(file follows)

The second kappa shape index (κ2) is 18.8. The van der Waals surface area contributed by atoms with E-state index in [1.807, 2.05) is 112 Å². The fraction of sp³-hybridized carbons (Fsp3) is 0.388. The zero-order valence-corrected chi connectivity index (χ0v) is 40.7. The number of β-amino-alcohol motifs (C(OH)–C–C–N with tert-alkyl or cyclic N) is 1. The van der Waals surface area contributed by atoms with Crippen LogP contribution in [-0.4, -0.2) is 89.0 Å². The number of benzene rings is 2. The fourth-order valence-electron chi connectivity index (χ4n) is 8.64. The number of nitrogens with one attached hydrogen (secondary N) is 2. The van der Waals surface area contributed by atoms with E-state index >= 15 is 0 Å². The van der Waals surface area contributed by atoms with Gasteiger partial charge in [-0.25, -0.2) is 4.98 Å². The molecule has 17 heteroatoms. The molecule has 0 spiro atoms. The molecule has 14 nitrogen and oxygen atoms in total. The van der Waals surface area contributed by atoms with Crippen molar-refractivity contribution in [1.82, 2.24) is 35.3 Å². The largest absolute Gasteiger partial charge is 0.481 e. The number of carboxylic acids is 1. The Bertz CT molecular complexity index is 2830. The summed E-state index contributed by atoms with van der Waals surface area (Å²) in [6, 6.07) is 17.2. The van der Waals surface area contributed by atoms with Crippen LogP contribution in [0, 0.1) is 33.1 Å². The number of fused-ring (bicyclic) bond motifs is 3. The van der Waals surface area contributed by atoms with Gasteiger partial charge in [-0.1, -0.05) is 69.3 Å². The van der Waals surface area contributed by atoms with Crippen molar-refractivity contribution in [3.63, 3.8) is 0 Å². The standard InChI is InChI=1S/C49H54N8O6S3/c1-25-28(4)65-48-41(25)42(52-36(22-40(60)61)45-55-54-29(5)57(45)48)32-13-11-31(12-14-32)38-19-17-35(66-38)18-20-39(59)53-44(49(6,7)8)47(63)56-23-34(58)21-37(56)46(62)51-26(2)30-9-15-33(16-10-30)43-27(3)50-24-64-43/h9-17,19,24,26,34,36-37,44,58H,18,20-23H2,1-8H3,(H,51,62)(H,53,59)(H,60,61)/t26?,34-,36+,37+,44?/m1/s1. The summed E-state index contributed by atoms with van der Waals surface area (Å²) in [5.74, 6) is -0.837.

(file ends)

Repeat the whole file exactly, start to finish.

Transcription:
The second kappa shape index (κ2) is 18.8. The van der Waals surface area contributed by atoms with E-state index in [1.807, 2.05) is 112 Å². The fraction of sp³-hybridized carbons (Fsp3) is 0.388. The zero-order valence-corrected chi connectivity index (χ0v) is 40.7. The number of β-amino-alcohol motifs (C(OH)–C–C–N with tert-alkyl or cyclic N) is 1. The van der Waals surface area contributed by atoms with Crippen LogP contribution in [-0.4, -0.2) is 89.0 Å². The number of benzene rings is 2. The fourth-order valence-electron chi connectivity index (χ4n) is 8.64. The number of nitrogens with one attached hydrogen (secondary N) is 2. The van der Waals surface area contributed by atoms with E-state index >= 15 is 0 Å². The van der Waals surface area contributed by atoms with Gasteiger partial charge in [-0.25, -0.2) is 4.98 Å². The molecule has 17 heteroatoms. The molecule has 0 spiro atoms. The molecule has 14 nitrogen and oxygen atoms in total. The van der Waals surface area contributed by atoms with Crippen molar-refractivity contribution in [1.82, 2.24) is 35.3 Å². The largest absolute Gasteiger partial charge is 0.481 e. The number of carboxylic acids is 1. The Bertz CT molecular complexity index is 2830. The summed E-state index contributed by atoms with van der Waals surface area (Å²) in [6, 6.07) is 17.2. The van der Waals surface area contributed by atoms with Crippen LogP contribution in [0, 0.1) is 33.1 Å². The number of fused-ring (bicyclic) bond motifs is 3. The van der Waals surface area contributed by atoms with Gasteiger partial charge in [-0.1, -0.05) is 69.3 Å². The van der Waals surface area contributed by atoms with Crippen molar-refractivity contribution in [3.63, 3.8) is 0 Å². The standard InChI is InChI=1S/C49H54N8O6S3/c1-25-28(4)65-48-41(25)42(52-36(22-40(60)61)45-55-54-29(5)57(45)48)32-13-11-31(12-14-32)38-19-17-35(66-38)18-20-39(59)53-44(49(6,7)8)47(63)56-23-34(58)21-37(56)46(62)51-26(2)30-9-15-33(16-10-30)43-27(3)50-24-64-43/h9-17,19,24,26,34,36-37,44,58H,18,20-23H2,1-8H3,(H,51,62)(H,53,59)(H,60,61)/t26?,34-,36+,37+,44?/m1/s1. The summed E-state index contributed by atoms with van der Waals surface area (Å²) in [5.74, 6) is -0.837.